It’s been a crazy week for radio but that’s the world in which we live.
You may have heard the recent news about Neil Young’s decision about how consumers will be able to listen to his music. Last week, he pulled his catalogue off all streaming services.
This means no “Southern Man” or “Rockin’ In The Free World” on Pandora, Spotify, and the other pure-plays.
Unlike the Taylor Swift standoffs with Spotify, and then Apple, Young says this one’s about quality. And that’s what he told his more than three million fans on Facebook – as well as the rest of the world:
In many ways, this isn’t a new tune for Young. He’s been talking about music quality for some time now. You may recall we covered his Pono music player at CES this past January.
At that conference, Young talked about how digital music is a step back in quality. He said that “I don’t think anything can sound better than vinyl.” And his PonoPlayer (roughly $400), a high-resolution device replaces MP3s as a format, using multiple file formats that offer high quality sound.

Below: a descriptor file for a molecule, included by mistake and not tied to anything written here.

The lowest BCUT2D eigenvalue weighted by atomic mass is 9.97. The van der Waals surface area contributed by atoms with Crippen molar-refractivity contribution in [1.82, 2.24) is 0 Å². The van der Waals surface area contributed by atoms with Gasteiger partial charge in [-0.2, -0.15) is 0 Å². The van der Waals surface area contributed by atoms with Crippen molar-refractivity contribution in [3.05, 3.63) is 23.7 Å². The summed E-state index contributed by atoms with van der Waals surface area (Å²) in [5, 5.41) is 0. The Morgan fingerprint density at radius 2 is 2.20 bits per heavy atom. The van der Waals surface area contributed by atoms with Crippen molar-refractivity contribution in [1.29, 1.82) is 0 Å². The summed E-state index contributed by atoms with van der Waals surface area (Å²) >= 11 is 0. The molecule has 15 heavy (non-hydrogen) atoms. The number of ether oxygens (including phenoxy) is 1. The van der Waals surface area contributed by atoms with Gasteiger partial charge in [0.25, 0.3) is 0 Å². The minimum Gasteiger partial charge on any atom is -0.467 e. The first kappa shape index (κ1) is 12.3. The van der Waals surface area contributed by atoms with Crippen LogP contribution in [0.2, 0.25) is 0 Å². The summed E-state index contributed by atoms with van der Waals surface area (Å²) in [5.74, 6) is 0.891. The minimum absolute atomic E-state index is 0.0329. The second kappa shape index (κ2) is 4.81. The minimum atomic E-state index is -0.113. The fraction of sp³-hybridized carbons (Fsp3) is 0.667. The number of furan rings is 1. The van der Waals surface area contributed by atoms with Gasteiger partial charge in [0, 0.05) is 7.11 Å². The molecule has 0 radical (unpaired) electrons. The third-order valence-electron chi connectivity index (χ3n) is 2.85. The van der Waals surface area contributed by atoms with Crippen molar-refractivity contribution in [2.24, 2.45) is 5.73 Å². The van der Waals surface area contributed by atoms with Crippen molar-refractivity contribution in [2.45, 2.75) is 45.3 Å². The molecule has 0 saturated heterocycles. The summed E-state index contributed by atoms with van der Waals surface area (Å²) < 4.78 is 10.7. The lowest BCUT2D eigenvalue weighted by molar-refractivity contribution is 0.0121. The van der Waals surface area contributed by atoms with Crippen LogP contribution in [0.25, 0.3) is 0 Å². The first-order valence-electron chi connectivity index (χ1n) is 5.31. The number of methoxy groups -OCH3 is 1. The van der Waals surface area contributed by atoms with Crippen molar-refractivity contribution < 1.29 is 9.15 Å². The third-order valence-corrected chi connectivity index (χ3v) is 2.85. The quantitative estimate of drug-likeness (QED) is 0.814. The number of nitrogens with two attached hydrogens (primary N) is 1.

The flight to quality is part of a larger trend in media and music consumption. While many artists are concerned about royalties and compensation, Young has always taken a different approach to music, emphasizing the experience for the listener as the next big thing.
Wonder if he’s listened to satellite radio lately?
When you think about the pure-play model, you’re looking at a system that is systematically removing the tactile, the human piece, and the charm of analog – whether it’s the philosophy or the technical side.
Whether it’s programmatic buying, music scheduling, the quality of CDs and MP3s, voicetracking, and other digital shortcuts, is there a market for that hand-crafted, homemade style of radio?
And while it doesn’t have to be an either/or proposition, is there room for brands that want to take a more organic approach to their stations – whether it’s vinyl, live DJs around the clock, or even some modified version of computer-selected music? (At one time, RCS offered a “DJ Select” product that was a hybrid of their standard model and the card box.)
For radio, this homegrown, baked fresh daily approach might have more appeal to jaded fans as well as twentysomethings searching for a richer, more robust experience.
Hey hey, my my.
Neil Young photo courtesy of Rabbi Jason Miller
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